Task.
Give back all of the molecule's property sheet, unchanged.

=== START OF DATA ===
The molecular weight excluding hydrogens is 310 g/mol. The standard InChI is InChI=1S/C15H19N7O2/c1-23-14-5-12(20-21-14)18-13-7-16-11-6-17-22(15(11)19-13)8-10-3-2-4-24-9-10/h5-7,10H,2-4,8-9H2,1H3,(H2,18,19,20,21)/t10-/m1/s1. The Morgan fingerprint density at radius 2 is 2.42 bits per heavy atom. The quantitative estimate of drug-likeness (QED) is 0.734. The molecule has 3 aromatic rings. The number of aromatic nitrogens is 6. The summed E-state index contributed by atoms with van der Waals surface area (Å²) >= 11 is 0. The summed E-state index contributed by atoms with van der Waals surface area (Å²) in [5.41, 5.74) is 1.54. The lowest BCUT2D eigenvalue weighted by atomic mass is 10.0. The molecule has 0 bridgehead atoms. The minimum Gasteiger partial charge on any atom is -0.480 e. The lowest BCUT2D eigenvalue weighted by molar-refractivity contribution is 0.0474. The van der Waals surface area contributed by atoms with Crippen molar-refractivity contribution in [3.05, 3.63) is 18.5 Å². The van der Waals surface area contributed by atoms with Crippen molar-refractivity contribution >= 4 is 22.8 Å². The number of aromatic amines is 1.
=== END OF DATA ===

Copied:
The molecular weight excluding hydrogens is 310 g/mol. The standard InChI is InChI=1S/C15H19N7O2/c1-23-14-5-12(20-21-14)18-13-7-16-11-6-17-22(15(11)19-13)8-10-3-2-4-24-9-10/h5-7,10H,2-4,8-9H2,1H3,(H2,18,19,20,21)/t10-/m1/s1. The Morgan fingerprint density at radius 2 is 2.42 bits per heavy atom. The quantitative estimate of drug-likeness (QED) is 0.734. The molecule has 3 aromatic rings. The number of aromatic nitrogens is 6. The summed E-state index contributed by atoms with van der Waals surface area (Å²) >= 11 is 0. The summed E-state index contributed by atoms with van der Waals surface area (Å²) in [5.41, 5.74) is 1.54. The lowest BCUT2D eigenvalue weighted by atomic mass is 10.0. The molecule has 0 bridgehead atoms. The minimum Gasteiger partial charge on any atom is -0.480 e. The lowest BCUT2D eigenvalue weighted by molar-refractivity contribution is 0.0474. The van der Waals surface area contributed by atoms with Crippen molar-refractivity contribution in [3.05, 3.63) is 18.5 Å². The van der Waals surface area contributed by atoms with Crippen molar-refractivity contribution >= 4 is 22.8 Å². The number of aromatic amines is 1.